Stravinsky: L'Histoire du Soldat, etc.

Naxos: 8553662

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Stravinsky: L'Histoire du Soldat, etc.



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75 minutes


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L'Histoire du Soldat

Concerto in E flat for chamber orchestra 'Dumbarton Oaks'

Jonathan Keeble (narrator), Benjamin Soames (narrator), David Timson (narrator)

Northern Chamber Orchestra, Nicholas Ward



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Igor Stravinsky: Histoire du Soldat (The Soldier's Tale) (performed in English)

Part I: I. The Soldier's March

Part I: II. Soldier: Phew... this isn't a bad sort of spot...

Part I: III. Airs by a Stream

Part I: IV. He is a little old man...

Part I: V. The Soldier's March (Reprise)

Part I: VI. Soldier: Hurray, here we are!

Part I: VII. Pastorale

Part I: VIII. Narrator: In the Market Place...

Part I: IX. Pastorale

Part I: X. Narrator: He took the book and began to read

Part I: XI. Airs by a Stream (Reprise)

Part I: XII. Soldier: They have nothing - and yet they have it all.

Part I: XIII. Airs by a Stream (Reprise)

Part II: I. The Soldier's March (Reprise)

Part II: II. Narrator: Now he comes to another land

Part II: III. The Royal March

Part II: IV. Narrator: They gave the word for the band to play

Part II: V. The Little Concert

Part II: VI. Narrator: The princess is lying on her bed

Part II: VII. Tango

Part II: VIII. Valse

Part II: IX. Ragtime

Part II: X. Narrator: The Soldier and the Princess are in each other's arms

Part II: XI. The Devil's Dance

Part II: XII. Narrator: The Devil falls exhausted

Part II: XIII. Little Chorale

Part II: XIV. The Devil's Song

Part II: XV. Great Chorale

Part II: XVI. Narrator: 'Suppose, suppose we went there!'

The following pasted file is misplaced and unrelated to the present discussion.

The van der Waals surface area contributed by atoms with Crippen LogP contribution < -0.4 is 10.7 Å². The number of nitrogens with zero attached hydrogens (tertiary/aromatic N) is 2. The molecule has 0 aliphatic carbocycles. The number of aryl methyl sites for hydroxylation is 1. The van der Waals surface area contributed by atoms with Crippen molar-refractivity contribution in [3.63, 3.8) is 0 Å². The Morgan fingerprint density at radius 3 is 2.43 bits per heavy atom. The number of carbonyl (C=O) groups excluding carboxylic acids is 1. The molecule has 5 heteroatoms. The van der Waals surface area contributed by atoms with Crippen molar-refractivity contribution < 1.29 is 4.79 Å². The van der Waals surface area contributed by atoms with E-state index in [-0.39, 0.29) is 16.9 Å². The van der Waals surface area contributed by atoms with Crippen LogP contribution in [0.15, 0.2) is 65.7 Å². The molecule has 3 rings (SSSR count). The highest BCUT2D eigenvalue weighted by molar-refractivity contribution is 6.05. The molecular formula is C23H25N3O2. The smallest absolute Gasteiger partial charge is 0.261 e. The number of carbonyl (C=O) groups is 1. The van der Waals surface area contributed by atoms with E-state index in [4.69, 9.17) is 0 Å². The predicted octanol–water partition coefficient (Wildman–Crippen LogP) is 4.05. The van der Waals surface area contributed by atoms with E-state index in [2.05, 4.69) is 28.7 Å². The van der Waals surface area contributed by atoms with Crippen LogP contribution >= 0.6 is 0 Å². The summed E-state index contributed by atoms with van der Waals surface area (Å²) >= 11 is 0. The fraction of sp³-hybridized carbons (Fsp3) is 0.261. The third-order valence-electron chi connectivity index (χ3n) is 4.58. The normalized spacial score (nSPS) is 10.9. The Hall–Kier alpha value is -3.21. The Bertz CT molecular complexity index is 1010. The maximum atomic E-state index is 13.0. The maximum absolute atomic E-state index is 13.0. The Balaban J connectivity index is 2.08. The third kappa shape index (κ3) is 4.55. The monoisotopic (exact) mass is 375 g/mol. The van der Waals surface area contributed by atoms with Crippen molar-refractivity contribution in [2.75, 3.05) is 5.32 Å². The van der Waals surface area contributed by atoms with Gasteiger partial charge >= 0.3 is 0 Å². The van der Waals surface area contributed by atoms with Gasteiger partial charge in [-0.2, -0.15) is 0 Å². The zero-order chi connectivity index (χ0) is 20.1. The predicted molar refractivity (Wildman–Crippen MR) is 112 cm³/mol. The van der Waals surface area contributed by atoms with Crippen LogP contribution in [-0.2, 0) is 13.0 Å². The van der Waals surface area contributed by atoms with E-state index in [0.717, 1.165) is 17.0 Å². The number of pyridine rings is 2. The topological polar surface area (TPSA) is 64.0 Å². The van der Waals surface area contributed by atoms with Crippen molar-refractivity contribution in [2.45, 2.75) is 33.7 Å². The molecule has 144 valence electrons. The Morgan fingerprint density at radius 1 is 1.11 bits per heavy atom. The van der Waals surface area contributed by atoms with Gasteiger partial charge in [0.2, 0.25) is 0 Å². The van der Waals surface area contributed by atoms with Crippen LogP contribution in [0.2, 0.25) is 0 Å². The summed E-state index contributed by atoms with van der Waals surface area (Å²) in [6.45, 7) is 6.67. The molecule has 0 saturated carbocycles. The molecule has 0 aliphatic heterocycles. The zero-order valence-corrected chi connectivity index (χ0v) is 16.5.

Part II: XVII. Triumphal March of the Devil

Igor Stravinsky: Concerto in E flat major, "Dumbarton Oaks"

I. Tempo giusto

II. Allegretto

III. Con moto

Classic FM Magazine

“Pick of 1999.”

Gramophone Classical Music Guide


“In this full-length The Soldier's Tale (the English translation by Michael Flanders and Kitty Black), the actors have the full measure of their parts, and the musicians, taken as a group, about two-thirds the measure of theirs. The notes are there, but not always the will to make something of them. Perhaps one shouldn't expect violin- and trumpet-playing of the flair and feature of Manoug Parikian and Maurice André in the classic 1962 Markevitch recording (now part of a two-disc set on Philips, and spoken in the original French). On the other hand Nicholas Cox's always fully responsive clarinet- playing on the Naxos recording is a vast improvement on Markevitch's narrow-toned and quavery clarinettist. If Nicholas Cox seems to do a little better out of the Naxos balance than some of his musical colleagues, it's probably because of his more consistent projection of character.
In general, it's a very natural balance that welds the years and miles between the separately recorded actors and musicians into a reasonably convincing illusion of a single-stage whole (with the actors placed in front of the musicians), though it's less convincing than the Markevitch, where the same acoustic was used by both actors and musicians (and where Jean Cocteau's narrator can become almost submerged).
The generous bonus here is Stravinsky's modernised 'Brandenburg Concerto', Dumbarton Oaks, marginally more presently recorded than the musical contributions to the main work, but with the same mixture of determination to put it across (a wonderful strutting marcato at the start of the finale) and lapses into a competent neutral. So, should you be interested at the price? If you only know TheSoldier'sTale through the Concert Suite (most of the music; none of the words), and can sample before purchasing this complete recording, try two 'low points' – the very opening ('The soldier's march'), and the close ('The devil's triumphal dance') – and if the proceedings don't strike you as tame and lacking vitality, this could be a very rewarding use of a fiver.”

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